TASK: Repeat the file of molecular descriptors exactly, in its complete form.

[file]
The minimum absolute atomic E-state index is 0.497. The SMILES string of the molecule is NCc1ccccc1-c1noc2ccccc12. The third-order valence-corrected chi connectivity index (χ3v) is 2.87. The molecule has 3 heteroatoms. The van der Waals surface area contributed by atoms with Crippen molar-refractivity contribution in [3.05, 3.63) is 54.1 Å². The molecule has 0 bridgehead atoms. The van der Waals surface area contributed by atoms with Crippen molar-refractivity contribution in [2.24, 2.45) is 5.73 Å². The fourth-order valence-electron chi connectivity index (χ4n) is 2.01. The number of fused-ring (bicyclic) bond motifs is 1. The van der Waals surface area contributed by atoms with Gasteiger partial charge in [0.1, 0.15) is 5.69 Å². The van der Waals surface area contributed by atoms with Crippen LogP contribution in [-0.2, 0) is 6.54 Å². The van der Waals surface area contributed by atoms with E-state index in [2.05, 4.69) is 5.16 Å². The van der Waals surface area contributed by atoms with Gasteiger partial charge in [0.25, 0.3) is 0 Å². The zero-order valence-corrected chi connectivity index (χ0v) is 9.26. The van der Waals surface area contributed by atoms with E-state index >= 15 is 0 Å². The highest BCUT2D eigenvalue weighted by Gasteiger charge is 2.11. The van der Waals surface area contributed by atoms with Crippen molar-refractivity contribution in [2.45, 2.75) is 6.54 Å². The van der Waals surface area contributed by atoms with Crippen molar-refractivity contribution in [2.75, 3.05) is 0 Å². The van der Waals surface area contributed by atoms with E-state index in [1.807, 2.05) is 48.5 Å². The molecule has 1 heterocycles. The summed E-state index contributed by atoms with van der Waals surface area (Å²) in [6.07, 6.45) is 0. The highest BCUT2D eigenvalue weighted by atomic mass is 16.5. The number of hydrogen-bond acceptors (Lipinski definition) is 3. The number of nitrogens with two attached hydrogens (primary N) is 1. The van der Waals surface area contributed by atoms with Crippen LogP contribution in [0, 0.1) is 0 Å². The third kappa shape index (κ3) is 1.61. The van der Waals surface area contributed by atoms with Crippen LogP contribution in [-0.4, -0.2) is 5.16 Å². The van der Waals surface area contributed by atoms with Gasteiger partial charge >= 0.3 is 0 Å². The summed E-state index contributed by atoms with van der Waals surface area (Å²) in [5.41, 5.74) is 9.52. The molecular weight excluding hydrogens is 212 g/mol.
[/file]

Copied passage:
The minimum absolute atomic E-state index is 0.497. The SMILES string of the molecule is NCc1ccccc1-c1noc2ccccc12. The third-order valence-corrected chi connectivity index (χ3v) is 2.87. The molecule has 3 heteroatoms. The van der Waals surface area contributed by atoms with Crippen molar-refractivity contribution in [3.05, 3.63) is 54.1 Å². The molecule has 0 bridgehead atoms. The van der Waals surface area contributed by atoms with Crippen molar-refractivity contribution in [2.24, 2.45) is 5.73 Å². The fourth-order valence-electron chi connectivity index (χ4n) is 2.01. The number of fused-ring (bicyclic) bond motifs is 1. The van der Waals surface area contributed by atoms with Gasteiger partial charge in [0.1, 0.15) is 5.69 Å². The van der Waals surface area contributed by atoms with Crippen LogP contribution in [-0.2, 0) is 6.54 Å². The van der Waals surface area contributed by atoms with E-state index in [2.05, 4.69) is 5.16 Å². The van der Waals surface area contributed by atoms with Gasteiger partial charge in [0.25, 0.3) is 0 Å². The zero-order valence-corrected chi connectivity index (χ0v) is 9.26. The van der Waals surface area contributed by atoms with E-state index >= 15 is 0 Å². The highest BCUT2D eigenvalue weighted by Gasteiger charge is 2.11. The van der Waals surface area contributed by atoms with Crippen molar-refractivity contribution in [2.45, 2.75) is 6.54 Å². The van der Waals surface area contributed by atoms with Crippen molar-refractivity contribution in [2.75, 3.05) is 0 Å². The van der Waals surface area contributed by atoms with E-state index in [1.807, 2.05) is 48.5 Å². The molecule has 1 heterocycles. The summed E-state index contributed by atoms with van der Waals surface area (Å²) in [6.07, 6.45) is 0. The highest BCUT2D eigenvalue weighted by atomic mass is 16.5. The number of hydrogen-bond acceptors (Lipinski definition) is 3. The number of nitrogens with two attached hydrogens (primary N) is 1. The van der Waals surface area contributed by atoms with Crippen LogP contribution in [0, 0.1) is 0 Å². The third kappa shape index (κ3) is 1.61. The van der Waals surface area contributed by atoms with Crippen LogP contribution in [-0.4, -0.2) is 5.16 Å². The van der Waals surface area contributed by atoms with Gasteiger partial charge >= 0.3 is 0 Å². The summed E-state index contributed by atoms with van der Waals surface area (Å²) in [5.41, 5.74) is 9.52. The molecular weight excluding hydrogens is 212 g/mol.